ALSO READ: Cancelled cruise ships costs Victoria more than $130 million

The use of frequency conversion technology, which allows shore power electricity to be modulated at the point of connection, could provide new off-season revenue for the GVHA by encouraging cargo ships and other commercial marine carriers to tie up at Ogden Point rather than weigh anchor off the coast.

Currently, only 16 deep sea ports worldwide have shore power available, but a number of those are on the West Coast, including Vancouver, Seattle and Juneau, Alaska.

For more on the GVHA shore power project, visit gvha.ca.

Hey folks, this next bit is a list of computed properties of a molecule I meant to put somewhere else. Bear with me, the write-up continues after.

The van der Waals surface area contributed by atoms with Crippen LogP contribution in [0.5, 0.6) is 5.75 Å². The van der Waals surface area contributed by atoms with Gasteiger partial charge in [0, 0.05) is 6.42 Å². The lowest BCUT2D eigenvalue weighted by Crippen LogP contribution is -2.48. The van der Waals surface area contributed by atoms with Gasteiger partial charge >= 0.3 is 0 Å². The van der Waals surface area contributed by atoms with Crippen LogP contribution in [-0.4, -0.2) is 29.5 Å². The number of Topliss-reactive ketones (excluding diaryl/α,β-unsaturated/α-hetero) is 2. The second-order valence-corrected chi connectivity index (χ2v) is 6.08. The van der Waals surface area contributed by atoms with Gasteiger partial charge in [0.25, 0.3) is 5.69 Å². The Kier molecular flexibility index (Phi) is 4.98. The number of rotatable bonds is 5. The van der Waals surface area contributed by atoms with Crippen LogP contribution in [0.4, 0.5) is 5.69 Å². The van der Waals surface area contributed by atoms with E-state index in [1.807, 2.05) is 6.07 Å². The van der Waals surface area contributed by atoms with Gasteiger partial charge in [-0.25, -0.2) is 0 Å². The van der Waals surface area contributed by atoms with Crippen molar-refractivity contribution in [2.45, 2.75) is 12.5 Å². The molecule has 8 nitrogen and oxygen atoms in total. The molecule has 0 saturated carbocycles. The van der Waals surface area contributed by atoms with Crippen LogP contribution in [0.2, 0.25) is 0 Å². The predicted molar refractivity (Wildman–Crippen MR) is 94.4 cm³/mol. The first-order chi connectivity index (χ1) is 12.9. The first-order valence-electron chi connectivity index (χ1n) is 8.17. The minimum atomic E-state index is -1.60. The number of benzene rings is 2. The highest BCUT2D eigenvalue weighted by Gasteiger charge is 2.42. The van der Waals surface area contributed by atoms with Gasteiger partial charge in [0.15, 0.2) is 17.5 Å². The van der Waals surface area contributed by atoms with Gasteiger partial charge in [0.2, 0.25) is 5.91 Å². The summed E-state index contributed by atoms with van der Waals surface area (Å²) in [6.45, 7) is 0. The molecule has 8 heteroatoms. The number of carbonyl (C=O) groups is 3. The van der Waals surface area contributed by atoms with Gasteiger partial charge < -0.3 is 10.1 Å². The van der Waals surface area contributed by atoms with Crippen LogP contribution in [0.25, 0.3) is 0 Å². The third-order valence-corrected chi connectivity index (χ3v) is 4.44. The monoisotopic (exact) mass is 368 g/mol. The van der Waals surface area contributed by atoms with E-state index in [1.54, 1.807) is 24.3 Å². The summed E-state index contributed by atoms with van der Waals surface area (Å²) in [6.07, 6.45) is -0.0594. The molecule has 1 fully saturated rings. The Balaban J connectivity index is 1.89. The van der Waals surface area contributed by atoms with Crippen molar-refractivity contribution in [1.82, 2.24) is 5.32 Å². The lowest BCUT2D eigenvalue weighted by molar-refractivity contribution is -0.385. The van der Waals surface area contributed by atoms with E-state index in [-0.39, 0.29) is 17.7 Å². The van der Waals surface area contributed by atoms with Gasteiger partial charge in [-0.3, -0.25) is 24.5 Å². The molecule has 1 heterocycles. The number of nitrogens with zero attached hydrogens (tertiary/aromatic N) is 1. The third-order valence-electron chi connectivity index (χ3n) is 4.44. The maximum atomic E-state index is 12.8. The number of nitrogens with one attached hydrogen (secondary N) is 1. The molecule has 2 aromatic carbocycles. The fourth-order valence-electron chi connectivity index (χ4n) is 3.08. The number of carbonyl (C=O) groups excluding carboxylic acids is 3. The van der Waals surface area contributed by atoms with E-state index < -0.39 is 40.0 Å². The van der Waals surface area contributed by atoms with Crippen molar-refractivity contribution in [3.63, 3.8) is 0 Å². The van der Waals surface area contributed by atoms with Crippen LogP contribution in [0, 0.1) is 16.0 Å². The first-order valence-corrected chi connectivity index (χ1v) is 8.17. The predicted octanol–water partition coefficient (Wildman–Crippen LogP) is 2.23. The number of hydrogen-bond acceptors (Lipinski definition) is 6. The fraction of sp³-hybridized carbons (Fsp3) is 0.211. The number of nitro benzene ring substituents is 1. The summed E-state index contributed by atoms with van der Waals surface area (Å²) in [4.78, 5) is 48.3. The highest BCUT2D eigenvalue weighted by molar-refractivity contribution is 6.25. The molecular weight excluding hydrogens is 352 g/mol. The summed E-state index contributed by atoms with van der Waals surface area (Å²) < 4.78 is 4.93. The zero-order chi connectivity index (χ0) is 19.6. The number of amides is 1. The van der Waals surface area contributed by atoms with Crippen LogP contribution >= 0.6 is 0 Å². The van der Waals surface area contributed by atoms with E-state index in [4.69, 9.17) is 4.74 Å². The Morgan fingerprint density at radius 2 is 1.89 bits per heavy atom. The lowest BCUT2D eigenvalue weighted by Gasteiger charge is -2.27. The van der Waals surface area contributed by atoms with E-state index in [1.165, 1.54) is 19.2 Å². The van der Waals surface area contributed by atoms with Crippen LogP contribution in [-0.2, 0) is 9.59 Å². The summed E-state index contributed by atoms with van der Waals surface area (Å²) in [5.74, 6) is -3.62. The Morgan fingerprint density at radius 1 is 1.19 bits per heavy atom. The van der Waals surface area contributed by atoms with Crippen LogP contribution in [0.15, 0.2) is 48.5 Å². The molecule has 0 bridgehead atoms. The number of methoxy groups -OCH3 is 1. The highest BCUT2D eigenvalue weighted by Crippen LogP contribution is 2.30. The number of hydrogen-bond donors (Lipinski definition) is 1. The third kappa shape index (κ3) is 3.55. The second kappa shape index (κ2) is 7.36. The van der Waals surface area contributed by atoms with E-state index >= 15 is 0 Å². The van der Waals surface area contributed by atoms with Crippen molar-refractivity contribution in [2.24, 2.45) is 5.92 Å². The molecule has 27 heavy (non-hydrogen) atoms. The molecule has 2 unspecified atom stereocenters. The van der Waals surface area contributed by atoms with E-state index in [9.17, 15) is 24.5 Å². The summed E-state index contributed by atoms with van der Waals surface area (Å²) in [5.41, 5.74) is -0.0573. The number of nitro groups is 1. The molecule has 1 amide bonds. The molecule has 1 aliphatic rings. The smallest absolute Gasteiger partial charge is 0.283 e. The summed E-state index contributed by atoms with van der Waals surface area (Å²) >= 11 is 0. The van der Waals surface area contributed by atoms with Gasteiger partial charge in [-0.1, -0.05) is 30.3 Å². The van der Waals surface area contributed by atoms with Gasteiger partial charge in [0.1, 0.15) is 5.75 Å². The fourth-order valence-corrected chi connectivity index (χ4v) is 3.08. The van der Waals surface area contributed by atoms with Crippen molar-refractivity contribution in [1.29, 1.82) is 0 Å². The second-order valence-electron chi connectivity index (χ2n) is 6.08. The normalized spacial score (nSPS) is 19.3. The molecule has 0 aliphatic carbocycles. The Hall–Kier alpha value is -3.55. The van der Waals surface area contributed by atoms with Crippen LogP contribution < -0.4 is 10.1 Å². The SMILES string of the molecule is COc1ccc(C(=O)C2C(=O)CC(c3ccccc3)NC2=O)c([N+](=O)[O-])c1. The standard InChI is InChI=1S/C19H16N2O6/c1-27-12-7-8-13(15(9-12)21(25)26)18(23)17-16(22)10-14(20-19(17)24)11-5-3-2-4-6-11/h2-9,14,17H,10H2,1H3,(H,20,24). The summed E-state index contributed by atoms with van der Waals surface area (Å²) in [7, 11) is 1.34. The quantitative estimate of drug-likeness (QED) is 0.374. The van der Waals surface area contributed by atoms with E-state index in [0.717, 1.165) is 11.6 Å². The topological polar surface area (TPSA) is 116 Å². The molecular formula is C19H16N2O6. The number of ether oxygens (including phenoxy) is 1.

Do you have a story tip? Email:don.descoteau@blackpress.ca. Follow us on Instagram.  
Like us on Facebook and follow us on Twitter.

Cruise ShipsPollution and Air Quality

Just Posted

Oak Bay Rotary Club member Lorna Curtis takes over as District Governor of Rotary District 5020 on July 1. (Courtesy Lorna Curtis)
Former Oak Bay recreation director goes international with Rotary

Lorna Curtis takes over as district governor on July 1

Police are asking opponents of logging near Port Renfrew not to involve their children following additional arrests Saturday. (Black Press Media File)
Police arrest eight protesters including two minors near Port Renfrew Saturday

RCMP ask parents not to involve their children in Fairy Creek logging protests

Future grads at Oak Bay High will have greater scholarship opportunities available through the Oak Bay Rotary Club. (Black Press Media file photo)